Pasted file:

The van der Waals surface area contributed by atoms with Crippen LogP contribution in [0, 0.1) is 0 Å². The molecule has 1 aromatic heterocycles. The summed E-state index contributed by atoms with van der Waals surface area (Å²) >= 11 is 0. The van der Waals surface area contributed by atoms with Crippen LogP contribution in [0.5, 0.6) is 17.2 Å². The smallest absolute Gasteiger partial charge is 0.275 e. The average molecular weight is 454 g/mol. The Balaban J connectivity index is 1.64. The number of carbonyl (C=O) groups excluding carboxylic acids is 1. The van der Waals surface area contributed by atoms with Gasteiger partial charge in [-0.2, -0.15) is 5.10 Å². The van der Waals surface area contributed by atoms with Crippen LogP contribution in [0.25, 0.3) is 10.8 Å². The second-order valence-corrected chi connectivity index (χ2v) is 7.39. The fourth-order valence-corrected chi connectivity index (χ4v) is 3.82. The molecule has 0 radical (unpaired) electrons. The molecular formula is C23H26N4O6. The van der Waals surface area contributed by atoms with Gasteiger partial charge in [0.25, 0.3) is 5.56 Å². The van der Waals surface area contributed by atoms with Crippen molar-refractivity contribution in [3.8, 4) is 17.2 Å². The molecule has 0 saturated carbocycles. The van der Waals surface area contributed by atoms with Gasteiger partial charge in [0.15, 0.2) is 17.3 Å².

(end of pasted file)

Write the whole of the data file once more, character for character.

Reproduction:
The van der Waals surface area contributed by atoms with Crippen LogP contribution in [0, 0.1) is 0 Å². The molecule has 1 aromatic heterocycles. The summed E-state index contributed by atoms with van der Waals surface area (Å²) >= 11 is 0. The van der Waals surface area contributed by atoms with Crippen LogP contribution in [0.5, 0.6) is 17.2 Å². The smallest absolute Gasteiger partial charge is 0.275 e. The average molecular weight is 454 g/mol. The Balaban J connectivity index is 1.64. The number of carbonyl (C=O) groups excluding carboxylic acids is 1. The van der Waals surface area contributed by atoms with Gasteiger partial charge in [-0.2, -0.15) is 5.10 Å². The van der Waals surface area contributed by atoms with Crippen LogP contribution in [0.25, 0.3) is 10.8 Å². The second-order valence-corrected chi connectivity index (χ2v) is 7.39. The fourth-order valence-corrected chi connectivity index (χ4v) is 3.82. The molecule has 0 radical (unpaired) electrons. The molecular formula is C23H26N4O6. The van der Waals surface area contributed by atoms with Gasteiger partial charge in [0.25, 0.3) is 5.56 Å². The van der Waals surface area contributed by atoms with Crippen molar-refractivity contribution in [3.8, 4) is 17.2 Å². The molecule has 0 saturated carbocycles. The van der Waals surface area contributed by atoms with Gasteiger partial charge in [0.15, 0.2) is 17.3 Å².